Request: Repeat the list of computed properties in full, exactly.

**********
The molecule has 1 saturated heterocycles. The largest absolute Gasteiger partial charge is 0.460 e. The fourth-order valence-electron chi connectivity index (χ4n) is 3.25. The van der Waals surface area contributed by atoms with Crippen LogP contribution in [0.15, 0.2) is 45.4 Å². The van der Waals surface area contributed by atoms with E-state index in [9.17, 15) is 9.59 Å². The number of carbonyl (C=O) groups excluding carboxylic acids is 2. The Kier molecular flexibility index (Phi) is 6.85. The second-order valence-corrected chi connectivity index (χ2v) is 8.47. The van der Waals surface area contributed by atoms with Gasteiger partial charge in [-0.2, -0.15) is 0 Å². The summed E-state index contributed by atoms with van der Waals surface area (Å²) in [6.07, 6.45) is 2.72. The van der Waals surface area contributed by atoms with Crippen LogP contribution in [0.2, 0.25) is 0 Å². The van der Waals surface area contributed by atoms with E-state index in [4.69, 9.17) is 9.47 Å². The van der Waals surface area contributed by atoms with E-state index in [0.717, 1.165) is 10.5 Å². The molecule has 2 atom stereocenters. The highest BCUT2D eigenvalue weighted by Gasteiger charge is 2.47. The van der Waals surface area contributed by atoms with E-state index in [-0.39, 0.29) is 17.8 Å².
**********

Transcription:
The molecule has 1 saturated heterocycles. The largest absolute Gasteiger partial charge is 0.460 e. The fourth-order valence-electron chi connectivity index (χ4n) is 3.25. The van der Waals surface area contributed by atoms with Crippen LogP contribution in [0.15, 0.2) is 45.4 Å². The van der Waals surface area contributed by atoms with E-state index in [9.17, 15) is 9.59 Å². The number of carbonyl (C=O) groups excluding carboxylic acids is 2. The Kier molecular flexibility index (Phi) is 6.85. The second-order valence-corrected chi connectivity index (χ2v) is 8.47. The van der Waals surface area contributed by atoms with Gasteiger partial charge in [-0.2, -0.15) is 0 Å². The summed E-state index contributed by atoms with van der Waals surface area (Å²) in [6.07, 6.45) is 2.72. The van der Waals surface area contributed by atoms with Crippen LogP contribution in [0.2, 0.25) is 0 Å². The van der Waals surface area contributed by atoms with E-state index in [4.69, 9.17) is 9.47 Å². The van der Waals surface area contributed by atoms with E-state index in [0.717, 1.165) is 10.5 Å². The molecule has 2 atom stereocenters. The highest BCUT2D eigenvalue weighted by Gasteiger charge is 2.47. The van der Waals surface area contributed by atoms with E-state index in [-0.39, 0.29) is 17.8 Å².